Replacing this expression in (1) gives
where I^{noNCS}(h) = F^{noNCS}*(h)·F^{noNCS}(h) and I_{1}(h) = F_{1}*(h)·F_{1}(h).
The terms within the summation over the k in (8) describe the joint dependency of the observed intensity on the twin fractions and on the structural parameters. The part of the structure that does not follow the [ρ^{noNCS}(x) in (2)] contributes to both terms within the summation. The part of the structure that does follow it, besides mixing with the noNCS part within the summation, also makes a contribution to the intensity that does not depend on the twin fractions (the first term on the righthand side of equation 8). The larger the proportion of the structure following the the smaller the dependency of the measured intensity on the ratios. Notably, in the limit of no violations of the [i.e. F^{noNCS}(h) = 0] the diffracted intensity tends to the value computed for an untwinned crystal with pseudosymmetry.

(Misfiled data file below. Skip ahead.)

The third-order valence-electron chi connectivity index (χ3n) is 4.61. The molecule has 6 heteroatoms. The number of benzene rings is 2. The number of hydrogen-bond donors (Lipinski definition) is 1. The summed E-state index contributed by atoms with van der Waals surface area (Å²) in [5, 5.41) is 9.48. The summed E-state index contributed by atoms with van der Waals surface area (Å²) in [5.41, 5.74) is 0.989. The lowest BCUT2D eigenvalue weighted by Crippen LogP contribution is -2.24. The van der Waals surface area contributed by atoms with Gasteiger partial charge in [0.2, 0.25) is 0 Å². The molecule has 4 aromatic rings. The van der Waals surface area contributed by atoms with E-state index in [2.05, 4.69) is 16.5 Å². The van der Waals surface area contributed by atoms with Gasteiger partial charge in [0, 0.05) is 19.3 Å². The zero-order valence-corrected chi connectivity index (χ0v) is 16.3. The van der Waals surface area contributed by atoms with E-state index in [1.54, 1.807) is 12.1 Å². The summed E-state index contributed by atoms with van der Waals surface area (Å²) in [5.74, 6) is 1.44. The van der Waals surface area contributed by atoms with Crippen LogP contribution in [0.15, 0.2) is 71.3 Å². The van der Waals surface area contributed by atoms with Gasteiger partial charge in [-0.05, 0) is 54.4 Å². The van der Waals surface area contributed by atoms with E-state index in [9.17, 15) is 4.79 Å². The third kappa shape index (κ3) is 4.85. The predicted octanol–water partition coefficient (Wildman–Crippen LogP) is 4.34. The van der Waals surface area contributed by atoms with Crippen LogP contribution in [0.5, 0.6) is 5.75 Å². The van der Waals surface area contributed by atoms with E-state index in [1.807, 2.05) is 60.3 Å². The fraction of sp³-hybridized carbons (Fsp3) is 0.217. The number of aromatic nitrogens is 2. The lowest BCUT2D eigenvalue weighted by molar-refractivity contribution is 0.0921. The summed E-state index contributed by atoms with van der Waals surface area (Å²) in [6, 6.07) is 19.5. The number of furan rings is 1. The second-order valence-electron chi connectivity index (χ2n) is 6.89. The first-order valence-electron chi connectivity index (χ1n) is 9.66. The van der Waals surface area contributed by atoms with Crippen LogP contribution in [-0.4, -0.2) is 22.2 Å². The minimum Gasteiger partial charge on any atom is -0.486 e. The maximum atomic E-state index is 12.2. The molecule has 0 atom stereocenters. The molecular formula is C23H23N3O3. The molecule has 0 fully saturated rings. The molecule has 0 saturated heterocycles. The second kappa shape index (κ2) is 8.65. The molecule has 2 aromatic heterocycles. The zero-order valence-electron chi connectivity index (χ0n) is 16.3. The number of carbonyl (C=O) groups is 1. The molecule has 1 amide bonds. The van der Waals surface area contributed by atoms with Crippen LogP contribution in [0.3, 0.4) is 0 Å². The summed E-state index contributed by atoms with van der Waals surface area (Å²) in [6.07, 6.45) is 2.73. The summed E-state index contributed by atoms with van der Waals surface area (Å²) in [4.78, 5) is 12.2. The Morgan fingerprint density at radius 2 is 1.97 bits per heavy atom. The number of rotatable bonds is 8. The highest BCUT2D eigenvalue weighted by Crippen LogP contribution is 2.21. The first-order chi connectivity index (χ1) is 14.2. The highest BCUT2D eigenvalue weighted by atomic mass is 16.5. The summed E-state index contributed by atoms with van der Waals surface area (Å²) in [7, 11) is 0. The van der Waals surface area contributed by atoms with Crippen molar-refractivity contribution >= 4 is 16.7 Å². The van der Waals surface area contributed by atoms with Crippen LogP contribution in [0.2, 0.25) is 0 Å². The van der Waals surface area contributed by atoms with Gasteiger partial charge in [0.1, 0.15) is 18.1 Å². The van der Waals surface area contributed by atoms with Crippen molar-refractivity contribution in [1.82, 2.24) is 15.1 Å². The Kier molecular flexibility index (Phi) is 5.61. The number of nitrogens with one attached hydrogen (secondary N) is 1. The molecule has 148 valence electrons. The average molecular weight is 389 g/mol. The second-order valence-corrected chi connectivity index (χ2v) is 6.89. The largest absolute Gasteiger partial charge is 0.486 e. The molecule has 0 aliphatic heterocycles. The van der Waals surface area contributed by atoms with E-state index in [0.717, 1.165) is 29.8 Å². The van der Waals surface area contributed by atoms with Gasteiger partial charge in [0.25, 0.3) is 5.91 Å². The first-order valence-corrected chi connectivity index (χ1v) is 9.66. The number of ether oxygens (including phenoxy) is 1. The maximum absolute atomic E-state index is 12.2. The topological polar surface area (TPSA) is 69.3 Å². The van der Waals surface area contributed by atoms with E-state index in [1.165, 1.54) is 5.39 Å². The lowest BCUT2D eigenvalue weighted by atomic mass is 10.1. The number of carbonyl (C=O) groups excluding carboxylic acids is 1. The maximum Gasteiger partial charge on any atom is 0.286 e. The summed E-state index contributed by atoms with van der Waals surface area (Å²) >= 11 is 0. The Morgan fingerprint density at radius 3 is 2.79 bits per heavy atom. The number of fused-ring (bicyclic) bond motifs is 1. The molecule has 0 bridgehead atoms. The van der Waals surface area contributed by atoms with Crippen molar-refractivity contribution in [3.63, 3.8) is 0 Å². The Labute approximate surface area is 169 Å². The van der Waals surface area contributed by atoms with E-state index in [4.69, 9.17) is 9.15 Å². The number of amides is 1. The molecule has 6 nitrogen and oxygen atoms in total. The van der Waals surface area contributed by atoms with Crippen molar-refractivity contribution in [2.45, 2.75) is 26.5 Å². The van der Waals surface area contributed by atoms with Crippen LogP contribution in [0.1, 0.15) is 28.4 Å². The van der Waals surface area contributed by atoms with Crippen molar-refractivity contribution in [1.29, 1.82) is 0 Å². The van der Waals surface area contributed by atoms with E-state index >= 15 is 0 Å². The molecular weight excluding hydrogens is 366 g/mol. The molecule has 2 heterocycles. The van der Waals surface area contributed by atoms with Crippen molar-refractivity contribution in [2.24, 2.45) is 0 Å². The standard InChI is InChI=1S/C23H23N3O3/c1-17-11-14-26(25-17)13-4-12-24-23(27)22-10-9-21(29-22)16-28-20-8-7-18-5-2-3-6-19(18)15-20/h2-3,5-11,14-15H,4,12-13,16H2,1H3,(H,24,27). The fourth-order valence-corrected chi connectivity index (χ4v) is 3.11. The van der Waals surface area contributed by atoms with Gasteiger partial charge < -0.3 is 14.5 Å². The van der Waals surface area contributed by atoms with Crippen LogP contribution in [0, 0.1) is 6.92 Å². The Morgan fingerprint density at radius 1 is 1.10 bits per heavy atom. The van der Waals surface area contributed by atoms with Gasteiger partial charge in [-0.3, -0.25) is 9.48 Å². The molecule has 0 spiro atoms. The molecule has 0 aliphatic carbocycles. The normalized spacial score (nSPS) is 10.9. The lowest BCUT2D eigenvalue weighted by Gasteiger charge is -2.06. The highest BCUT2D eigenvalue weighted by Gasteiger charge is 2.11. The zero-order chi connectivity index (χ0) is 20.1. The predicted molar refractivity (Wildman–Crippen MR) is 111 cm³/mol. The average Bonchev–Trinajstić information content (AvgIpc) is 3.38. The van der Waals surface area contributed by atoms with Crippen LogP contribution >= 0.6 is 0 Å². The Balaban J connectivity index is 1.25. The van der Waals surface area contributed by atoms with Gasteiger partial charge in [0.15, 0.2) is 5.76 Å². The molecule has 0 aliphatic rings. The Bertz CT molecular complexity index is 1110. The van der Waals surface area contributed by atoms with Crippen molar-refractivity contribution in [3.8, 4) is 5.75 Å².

Footnotes
^{1}Of course, can be also thought of as a very special case of powder diffraction, intensity statistics for which are discussed in Bricogne (1991).
^{2}The structure of MJ0729, a CBSdomain protein from Methanococcus jannaschii, was reported to suffer from tetartohedral (FernándezMillán et al., 2008), but it has not been fully refined nor deposited at the time of this writing and was therefore not included in Table 1.
Acknowledgements
PR and SJ were funded by the Wellcome Trust (083599) and MRC (G0400775) Project Grants to SML. We thank Garib Murshudov, Dale Tronrud and Jade Li for discussions on aspects of the work and the referees for helpful suggestions on the manuscript.